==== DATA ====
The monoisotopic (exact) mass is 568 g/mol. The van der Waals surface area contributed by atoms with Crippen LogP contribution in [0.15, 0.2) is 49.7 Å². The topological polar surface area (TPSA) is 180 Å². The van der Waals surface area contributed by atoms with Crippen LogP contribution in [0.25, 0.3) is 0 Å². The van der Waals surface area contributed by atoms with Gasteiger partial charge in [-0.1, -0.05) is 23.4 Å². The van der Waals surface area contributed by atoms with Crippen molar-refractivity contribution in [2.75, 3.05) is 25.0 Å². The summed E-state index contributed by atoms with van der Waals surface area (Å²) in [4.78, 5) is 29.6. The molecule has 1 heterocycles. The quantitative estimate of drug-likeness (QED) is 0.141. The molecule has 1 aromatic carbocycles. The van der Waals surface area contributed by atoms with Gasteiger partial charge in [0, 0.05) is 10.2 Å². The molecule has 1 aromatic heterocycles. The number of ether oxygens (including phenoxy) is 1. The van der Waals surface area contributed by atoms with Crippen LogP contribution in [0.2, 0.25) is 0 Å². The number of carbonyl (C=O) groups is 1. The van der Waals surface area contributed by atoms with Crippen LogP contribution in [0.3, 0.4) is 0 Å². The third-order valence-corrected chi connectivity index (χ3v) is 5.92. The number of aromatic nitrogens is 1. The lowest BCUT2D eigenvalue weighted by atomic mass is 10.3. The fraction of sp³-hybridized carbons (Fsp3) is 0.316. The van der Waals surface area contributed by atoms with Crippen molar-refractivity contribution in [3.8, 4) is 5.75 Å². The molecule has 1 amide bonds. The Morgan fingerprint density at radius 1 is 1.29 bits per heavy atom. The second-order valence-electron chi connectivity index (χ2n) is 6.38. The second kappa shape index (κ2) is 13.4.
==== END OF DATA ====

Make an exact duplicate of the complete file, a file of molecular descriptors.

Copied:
The monoisotopic (exact) mass is 568 g/mol. The van der Waals surface area contributed by atoms with Crippen LogP contribution in [0.15, 0.2) is 49.7 Å². The topological polar surface area (TPSA) is 180 Å². The van der Waals surface area contributed by atoms with Crippen LogP contribution in [0.25, 0.3) is 0 Å². The van der Waals surface area contributed by atoms with Gasteiger partial charge in [-0.1, -0.05) is 23.4 Å². The van der Waals surface area contributed by atoms with Crippen molar-refractivity contribution in [2.75, 3.05) is 25.0 Å². The summed E-state index contributed by atoms with van der Waals surface area (Å²) in [4.78, 5) is 29.6. The molecule has 1 heterocycles. The quantitative estimate of drug-likeness (QED) is 0.141. The molecule has 1 aromatic carbocycles. The van der Waals surface area contributed by atoms with Gasteiger partial charge in [0, 0.05) is 10.2 Å². The molecule has 1 aromatic heterocycles. The number of ether oxygens (including phenoxy) is 1. The van der Waals surface area contributed by atoms with Crippen LogP contribution in [0.2, 0.25) is 0 Å². The number of carbonyl (C=O) groups is 1. The van der Waals surface area contributed by atoms with Crippen LogP contribution in [0.3, 0.4) is 0 Å². The third-order valence-corrected chi connectivity index (χ3v) is 5.92. The number of aromatic nitrogens is 1. The lowest BCUT2D eigenvalue weighted by atomic mass is 10.3. The fraction of sp³-hybridized carbons (Fsp3) is 0.316. The van der Waals surface area contributed by atoms with Crippen molar-refractivity contribution in [3.8, 4) is 5.75 Å². The molecule has 1 amide bonds. The Morgan fingerprint density at radius 1 is 1.29 bits per heavy atom. The second-order valence-electron chi connectivity index (χ2n) is 6.38. The second kappa shape index (κ2) is 13.4.